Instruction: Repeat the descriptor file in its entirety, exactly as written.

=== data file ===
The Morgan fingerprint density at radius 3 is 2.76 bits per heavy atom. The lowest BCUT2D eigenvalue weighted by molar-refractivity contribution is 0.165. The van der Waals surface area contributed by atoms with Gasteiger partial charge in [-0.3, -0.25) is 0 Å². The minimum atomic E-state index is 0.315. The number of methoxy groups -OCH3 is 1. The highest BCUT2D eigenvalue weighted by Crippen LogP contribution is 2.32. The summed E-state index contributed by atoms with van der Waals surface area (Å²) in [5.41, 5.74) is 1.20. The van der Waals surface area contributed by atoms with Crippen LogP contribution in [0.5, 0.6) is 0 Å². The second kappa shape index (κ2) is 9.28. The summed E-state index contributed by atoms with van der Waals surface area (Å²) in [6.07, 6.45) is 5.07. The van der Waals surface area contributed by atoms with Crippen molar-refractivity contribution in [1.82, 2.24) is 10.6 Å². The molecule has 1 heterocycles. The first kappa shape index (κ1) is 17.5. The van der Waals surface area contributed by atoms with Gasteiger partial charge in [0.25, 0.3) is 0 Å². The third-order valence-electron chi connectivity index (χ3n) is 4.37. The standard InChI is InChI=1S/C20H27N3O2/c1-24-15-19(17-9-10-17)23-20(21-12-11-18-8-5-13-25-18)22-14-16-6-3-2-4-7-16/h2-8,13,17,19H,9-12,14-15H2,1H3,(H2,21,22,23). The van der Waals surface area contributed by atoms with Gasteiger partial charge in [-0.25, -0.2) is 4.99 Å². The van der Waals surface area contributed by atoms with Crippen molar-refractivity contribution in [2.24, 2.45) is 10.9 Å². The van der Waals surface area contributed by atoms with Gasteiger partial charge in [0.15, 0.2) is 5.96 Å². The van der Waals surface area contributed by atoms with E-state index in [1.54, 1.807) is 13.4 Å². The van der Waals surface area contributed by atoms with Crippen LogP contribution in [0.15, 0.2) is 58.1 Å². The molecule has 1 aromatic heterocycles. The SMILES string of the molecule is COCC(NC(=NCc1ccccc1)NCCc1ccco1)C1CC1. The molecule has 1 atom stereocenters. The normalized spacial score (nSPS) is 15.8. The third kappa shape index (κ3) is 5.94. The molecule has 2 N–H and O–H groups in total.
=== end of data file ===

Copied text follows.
The Morgan fingerprint density at radius 3 is 2.76 bits per heavy atom. The lowest BCUT2D eigenvalue weighted by molar-refractivity contribution is 0.165. The van der Waals surface area contributed by atoms with Gasteiger partial charge in [-0.3, -0.25) is 0 Å². The minimum atomic E-state index is 0.315. The number of methoxy groups -OCH3 is 1. The highest BCUT2D eigenvalue weighted by Crippen LogP contribution is 2.32. The summed E-state index contributed by atoms with van der Waals surface area (Å²) in [5.41, 5.74) is 1.20. The van der Waals surface area contributed by atoms with Crippen LogP contribution in [0.5, 0.6) is 0 Å². The second kappa shape index (κ2) is 9.28. The summed E-state index contributed by atoms with van der Waals surface area (Å²) in [6.07, 6.45) is 5.07. The van der Waals surface area contributed by atoms with Crippen molar-refractivity contribution in [1.82, 2.24) is 10.6 Å². The molecule has 1 heterocycles. The first kappa shape index (κ1) is 17.5. The van der Waals surface area contributed by atoms with Gasteiger partial charge in [0.25, 0.3) is 0 Å². The third-order valence-electron chi connectivity index (χ3n) is 4.37. The standard InChI is InChI=1S/C20H27N3O2/c1-24-15-19(17-9-10-17)23-20(21-12-11-18-8-5-13-25-18)22-14-16-6-3-2-4-7-16/h2-8,13,17,19H,9-12,14-15H2,1H3,(H2,21,22,23). The van der Waals surface area contributed by atoms with Gasteiger partial charge in [-0.25, -0.2) is 4.99 Å². The van der Waals surface area contributed by atoms with Crippen molar-refractivity contribution in [2.24, 2.45) is 10.9 Å². The van der Waals surface area contributed by atoms with Gasteiger partial charge in [0.15, 0.2) is 5.96 Å². The van der Waals surface area contributed by atoms with E-state index in [1.54, 1.807) is 13.4 Å². The van der Waals surface area contributed by atoms with Crippen LogP contribution in [0.15, 0.2) is 58.1 Å². The molecule has 1 aromatic heterocycles. The SMILES string of the molecule is COCC(NC(=NCc1ccccc1)NCCc1ccco1)C1CC1. The molecule has 1 atom stereocenters. The normalized spacial score (nSPS) is 15.8. The third kappa shape index (κ3) is 5.94. The molecule has 2 N–H and O–H groups in total.